Picnic to Benefit Sgt. Pat Gray Set for Sept. 12
WESTFIELD — Community members are invited to attend a benefit picnic for Westfield Patrol Sergeant Pat Gray on Sunday, September 12, in Clark. Sergeant Gray was seriously injured in an automobile accident in Westfield on June 16.
Funds raised at the event will help defray medical expenses for Sergeant Gray, a 22year veteran of the Westfield force.
The event will be held at Gran Centurions, located at 440 Madison Hill Road in Clark, from noon until 7 p. m.
A donation of $10 is requested for each adult who wishes to attend. There is no cost for children.
Entertainment, food and beverages will be provided. For more information, please call (908) 7894006.
Children’s Specialized Plans Safety Program
MOUNTAINSIDE – Safety Awareness for Everyone (S. A. F. E.), a free safety awareness program, will be held on Tuesday, September 14, from 7: 30 to 9 p. m. at Children’s Specialized Hospital, 150 New Providence Road, Mountainside.
Safety tips will be provided by local law enforcement agencies, including the Union County Sheriff’s Office. Topics will include safety in the home, on the Internet and in the community.
Information on how to be aware of and respond to potentially dangerous situations will be provided.
A representative from the Union County Prosecutor’s Office will inform parents about how to safeguard children who use the Internet.
To register, or for more information, please call (908) 3015432.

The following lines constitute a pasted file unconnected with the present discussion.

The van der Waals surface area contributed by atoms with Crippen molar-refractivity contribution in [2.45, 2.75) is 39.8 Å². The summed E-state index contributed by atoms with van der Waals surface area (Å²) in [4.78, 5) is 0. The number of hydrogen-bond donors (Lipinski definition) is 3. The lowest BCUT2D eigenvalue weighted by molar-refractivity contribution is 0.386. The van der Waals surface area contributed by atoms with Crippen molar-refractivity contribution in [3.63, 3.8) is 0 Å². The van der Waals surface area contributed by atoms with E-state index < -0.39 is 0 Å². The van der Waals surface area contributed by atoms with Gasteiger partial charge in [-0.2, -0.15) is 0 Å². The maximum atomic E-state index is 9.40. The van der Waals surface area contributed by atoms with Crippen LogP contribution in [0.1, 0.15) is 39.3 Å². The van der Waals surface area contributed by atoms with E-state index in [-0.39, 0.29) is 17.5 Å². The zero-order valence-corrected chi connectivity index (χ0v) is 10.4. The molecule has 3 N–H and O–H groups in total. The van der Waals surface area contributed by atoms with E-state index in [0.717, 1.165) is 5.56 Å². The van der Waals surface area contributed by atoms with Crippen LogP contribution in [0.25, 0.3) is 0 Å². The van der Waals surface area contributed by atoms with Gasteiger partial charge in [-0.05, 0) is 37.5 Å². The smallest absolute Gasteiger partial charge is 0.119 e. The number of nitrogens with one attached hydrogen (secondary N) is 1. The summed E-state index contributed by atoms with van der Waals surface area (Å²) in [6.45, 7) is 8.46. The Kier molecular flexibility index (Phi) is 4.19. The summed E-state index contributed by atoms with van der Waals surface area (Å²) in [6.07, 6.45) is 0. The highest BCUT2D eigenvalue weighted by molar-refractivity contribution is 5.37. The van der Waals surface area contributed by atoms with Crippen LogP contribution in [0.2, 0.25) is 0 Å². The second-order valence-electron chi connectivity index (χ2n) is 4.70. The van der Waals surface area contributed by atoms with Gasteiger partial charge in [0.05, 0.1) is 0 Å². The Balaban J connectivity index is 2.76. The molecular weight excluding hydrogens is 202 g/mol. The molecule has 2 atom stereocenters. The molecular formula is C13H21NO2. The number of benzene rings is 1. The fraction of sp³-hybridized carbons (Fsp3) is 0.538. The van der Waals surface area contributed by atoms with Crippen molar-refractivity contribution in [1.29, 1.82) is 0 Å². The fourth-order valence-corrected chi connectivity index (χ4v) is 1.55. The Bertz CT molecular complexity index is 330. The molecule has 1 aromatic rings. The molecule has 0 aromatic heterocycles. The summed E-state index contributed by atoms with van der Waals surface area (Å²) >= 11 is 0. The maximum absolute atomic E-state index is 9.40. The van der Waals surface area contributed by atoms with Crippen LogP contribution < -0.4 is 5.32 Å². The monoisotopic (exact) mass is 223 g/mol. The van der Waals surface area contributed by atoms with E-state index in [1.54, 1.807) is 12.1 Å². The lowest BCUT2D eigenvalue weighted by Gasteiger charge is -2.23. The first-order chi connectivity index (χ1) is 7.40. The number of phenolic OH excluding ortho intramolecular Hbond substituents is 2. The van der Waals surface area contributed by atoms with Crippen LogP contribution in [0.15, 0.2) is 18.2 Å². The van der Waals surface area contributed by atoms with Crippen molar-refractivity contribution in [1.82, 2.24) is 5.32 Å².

Literacy Volunteers Plan Library Event
WESTFIELD – The Union County Affiliate of Literacy Volunteers of America (LVA) will be holding a Literacy Library Day at the Westfield Memorial Library, located at 550 East Broad Street, on Saturday, September 18, from 10 a. m. to 2 p. m.
All interested potential or current students and tutors are invited to attend. Tutors will have an opportunity to find out what materials are available to use, or how to solve problems that they are having. Potential tutors will be able to obtain information about the program.
Interested students may be assessed if they call the LVA office at (908) 4900333 to make an appointment for that day.
Deborah Madison for The Westfield Leader and The Times NEIGHBORHOOD CELEBRATION… These youngsters enjoy the festivities at the 25th Silver Anniversary Arlington Avenue Block Party last Saturday. Local residents pored over old photographs, enjoyed entertainment and shared fond memories of their neighborhood. A proclamation was also presented by Westfield Councilman and Acting Mayor Lawrence A. Goldman to commemorate the milestone event.